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Offspring: Human Fertility Behavior in Biodemographic Perspective males who mated second with a female from this line had reduced success compared to males mated second with a female from the monogamous line. Sexually Antagonistic Coevolution and Parental Investment Sexual conflicts of interest arise not only in the area of sperm competition and its effects on female well-being but also arise over levels of parental investment. Recently, Royle et al. (2002) demonstrated their effects on parental investment in zebra finches. Male and female pairs of zebra finches typically share parental investment responsibilities of feeding and protecting young. Because rates of adult mortality are appreciable, however, young not uncommonly have a single parent investing in them. Royle et al. were interested in whether the parenting effort of single parents is greater or lesser than that of individuals biparentally investing in offspring. Female birds raised young in two experimental conditions: First, they raised two young to the age of 35 days by themselves; second, the same females raised four young with the father of the offspring to the age of 35 days. The order of these conditions was counterbalanced and controlled. If parents work equally and dedicate as much effort to care in biparental conditions as in uniparental conditions, offspring in the two situations should have fared equally well. If there are nonadditive returns to investment by two parents (e.g., because of greater optimization of own or offspring feeding times owing to sharing of parental duties), offspring in biparental conditions could fare better even if parents exert equal amounts of time and energy to parental duties in the two situations. In fact, however, the opposite pattern was observed: The amount of food consumed per chick when offspring were fed by only the mother was greater than the amount consumed when they were fed by two parents. This difference apparently yielded meaningful fitness effects; as adults, sons raised by single mothers were more attractive to females than were sons raised by two parents. This pattern could occur if fathers typically feed chicks less than mothers do. But comparison of maternal and paternal rates of feeding offspring revealed that fathers provide similar or greater amounts of food to chicks. The likely explanation of these results is that sexual conflicts of interest over rates of feeding result in a net reduction of feeding per chick when two parents share feeding duties. In such circumstances, parents presumably negotiate the extent to which each will feed offspring. Because each parent’s genetic interests are not identical (as neither parent’s future reproductive success is fully dependent on the well-being of the other parent), each parent gains if the other parent takes on a greater proportion of the parental investment in the brood. Modeling of the negotiation game that determines levels of parental investment in situations in which conflicts exist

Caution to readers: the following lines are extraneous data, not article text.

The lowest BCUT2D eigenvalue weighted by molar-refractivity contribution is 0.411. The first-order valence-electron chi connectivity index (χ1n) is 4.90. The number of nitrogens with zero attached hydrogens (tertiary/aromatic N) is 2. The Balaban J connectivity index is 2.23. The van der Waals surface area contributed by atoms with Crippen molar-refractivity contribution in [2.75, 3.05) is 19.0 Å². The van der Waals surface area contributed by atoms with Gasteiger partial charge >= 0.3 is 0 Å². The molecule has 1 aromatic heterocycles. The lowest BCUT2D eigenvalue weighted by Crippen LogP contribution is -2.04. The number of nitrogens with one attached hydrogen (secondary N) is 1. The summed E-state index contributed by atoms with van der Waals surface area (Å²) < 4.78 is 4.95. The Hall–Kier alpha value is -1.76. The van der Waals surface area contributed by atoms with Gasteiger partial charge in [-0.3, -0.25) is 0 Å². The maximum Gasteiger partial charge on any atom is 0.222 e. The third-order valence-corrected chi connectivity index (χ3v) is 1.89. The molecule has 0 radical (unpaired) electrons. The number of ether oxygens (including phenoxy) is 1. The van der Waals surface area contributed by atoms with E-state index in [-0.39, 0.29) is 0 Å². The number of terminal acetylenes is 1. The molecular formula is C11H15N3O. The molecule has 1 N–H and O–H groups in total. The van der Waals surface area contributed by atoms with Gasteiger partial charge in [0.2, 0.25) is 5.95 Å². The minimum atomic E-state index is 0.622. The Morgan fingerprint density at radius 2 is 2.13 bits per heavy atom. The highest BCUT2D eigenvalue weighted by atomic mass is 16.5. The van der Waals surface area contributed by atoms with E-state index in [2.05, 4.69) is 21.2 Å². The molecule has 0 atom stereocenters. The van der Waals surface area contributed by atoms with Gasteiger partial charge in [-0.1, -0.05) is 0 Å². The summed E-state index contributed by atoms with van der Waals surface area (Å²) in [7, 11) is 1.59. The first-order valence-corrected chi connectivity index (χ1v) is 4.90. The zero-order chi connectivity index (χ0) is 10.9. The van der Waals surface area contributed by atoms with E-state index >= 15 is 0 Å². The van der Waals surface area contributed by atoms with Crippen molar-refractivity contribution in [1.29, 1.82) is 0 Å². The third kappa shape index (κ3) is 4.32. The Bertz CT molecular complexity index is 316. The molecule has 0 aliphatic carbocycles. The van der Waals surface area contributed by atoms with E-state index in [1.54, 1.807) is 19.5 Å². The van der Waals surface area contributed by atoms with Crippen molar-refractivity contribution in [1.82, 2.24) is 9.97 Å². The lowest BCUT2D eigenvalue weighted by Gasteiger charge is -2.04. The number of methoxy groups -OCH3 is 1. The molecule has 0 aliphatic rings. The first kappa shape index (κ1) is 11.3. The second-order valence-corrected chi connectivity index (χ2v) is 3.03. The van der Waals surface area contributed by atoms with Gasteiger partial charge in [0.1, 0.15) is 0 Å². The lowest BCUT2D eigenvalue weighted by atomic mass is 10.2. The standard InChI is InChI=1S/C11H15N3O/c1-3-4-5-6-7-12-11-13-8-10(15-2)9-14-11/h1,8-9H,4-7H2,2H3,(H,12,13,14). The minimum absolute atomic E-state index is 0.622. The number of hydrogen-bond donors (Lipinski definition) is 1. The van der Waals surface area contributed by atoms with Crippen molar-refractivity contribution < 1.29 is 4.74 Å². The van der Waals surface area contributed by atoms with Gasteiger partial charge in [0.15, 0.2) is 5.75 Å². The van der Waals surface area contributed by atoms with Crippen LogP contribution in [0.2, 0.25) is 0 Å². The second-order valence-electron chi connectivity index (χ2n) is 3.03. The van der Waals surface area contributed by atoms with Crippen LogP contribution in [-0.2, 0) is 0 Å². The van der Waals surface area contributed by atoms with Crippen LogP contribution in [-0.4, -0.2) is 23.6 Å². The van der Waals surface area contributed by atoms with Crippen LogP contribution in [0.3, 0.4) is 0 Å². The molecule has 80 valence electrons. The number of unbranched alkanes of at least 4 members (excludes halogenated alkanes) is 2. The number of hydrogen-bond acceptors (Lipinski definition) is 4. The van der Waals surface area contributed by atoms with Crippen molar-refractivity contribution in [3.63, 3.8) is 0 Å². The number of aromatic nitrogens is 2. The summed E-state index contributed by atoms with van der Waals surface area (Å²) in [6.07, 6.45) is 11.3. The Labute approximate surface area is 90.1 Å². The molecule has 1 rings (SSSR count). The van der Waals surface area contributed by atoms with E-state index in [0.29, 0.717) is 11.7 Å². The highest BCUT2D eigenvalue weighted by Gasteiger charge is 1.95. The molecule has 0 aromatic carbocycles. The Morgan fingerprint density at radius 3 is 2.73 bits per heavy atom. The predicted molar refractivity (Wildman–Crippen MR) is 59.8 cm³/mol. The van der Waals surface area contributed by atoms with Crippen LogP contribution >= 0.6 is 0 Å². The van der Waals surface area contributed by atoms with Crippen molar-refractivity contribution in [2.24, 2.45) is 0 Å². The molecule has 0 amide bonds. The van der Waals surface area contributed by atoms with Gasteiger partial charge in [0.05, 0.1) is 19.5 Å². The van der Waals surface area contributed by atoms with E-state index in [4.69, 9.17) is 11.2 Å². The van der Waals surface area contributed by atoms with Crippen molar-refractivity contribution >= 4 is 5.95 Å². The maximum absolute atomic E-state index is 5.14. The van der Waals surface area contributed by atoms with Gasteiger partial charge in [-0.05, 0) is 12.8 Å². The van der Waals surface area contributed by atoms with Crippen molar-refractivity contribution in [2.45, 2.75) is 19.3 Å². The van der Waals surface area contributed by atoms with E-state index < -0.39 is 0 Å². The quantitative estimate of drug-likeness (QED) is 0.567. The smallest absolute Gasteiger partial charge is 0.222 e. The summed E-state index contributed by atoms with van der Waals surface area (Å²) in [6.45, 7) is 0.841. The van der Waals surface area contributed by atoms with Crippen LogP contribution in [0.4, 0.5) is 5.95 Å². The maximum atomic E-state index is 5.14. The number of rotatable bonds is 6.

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Offspring: Human Fertility Behavior in Biodemographic Perspective indicates that it can often result in less investment per parent than the optimal level of parenting by a single parent (McNamara et al., 1999, in press). In effect, each parent may gain by sharply responding to deficits in investment (“free-riding”) by the other parent by their own reductions in effort. (See also Parker et al., 2002.) A CONCEPTUALIZATION OF SEXUALLY ANTAGONISTIC ADAPTATION AND ITS IMPLICATIONS It has long been recognized that species may coevolve with other species in their environments in either a mutualistic or antagonistic fashion. Cases that involve interspecific antagonism are perhaps the more widely recognized and dominate: for example, the coevolution of predator-prey, host-pathogen, or competitors for the same food source. When antagonistic coevolution prevails, new adaptations in one species (e.g., a trait in predators that increases their ability to capture prey) evoke selection on the other species (e.g., on prey) to evolve counteradaptations (e.g., defenses), which may then produce selective pressures on the first species to counter those counteradaptations, and so on. Potentially, antagonistic coevolution of adaptation and counteradaptation can continue through a long period of evolutionary time, resulting in persistent evolutionary change in both species. Antagonistic coevolution is now widely known as the Red Queen process (Van Valen, 1962). This character in Alice in Wonderland claimed that she had to keep running simply to stay in the same place, and so too species must continually evolve to stay competitive against their enemies. Just as genes within two species’ genomes can coevolve in response to their interaction, so too can genes in a single species can coevolve. The more widely recognized and probably dominant case here is mutualistic coevolution. Alleles that “work well” with alleles at other loci are very often selected over alternatives, as illustrated by many commonsense examples. Sonar was more likely to evolve in a flying noctural animal, such as a bat, than in a terrestrial diurnal animal. Penguin wings were more likely to evolve into structures that function much like fins (ineffective for flying) once penguins entered water to feed. Intraspecific genomic coevolution may be antagonistic as well, however. Rice and Holland (1997) refer to such coevolution as interlocus contest evolution, of which sexually antagonistic coevolution is a prime example. Consider, for simplicity’s sake, genes that are sex limited and therefore expressed in only one sex. Genes expressed only in males will be selected for benefits that they provide males. Genes expressed only in females will be selected for benefits that they provide females. Alleles at male sex-limited genes that have negative effects on their male carriers’ mates may nonetheless spread in the population if they benefit males. The evolu-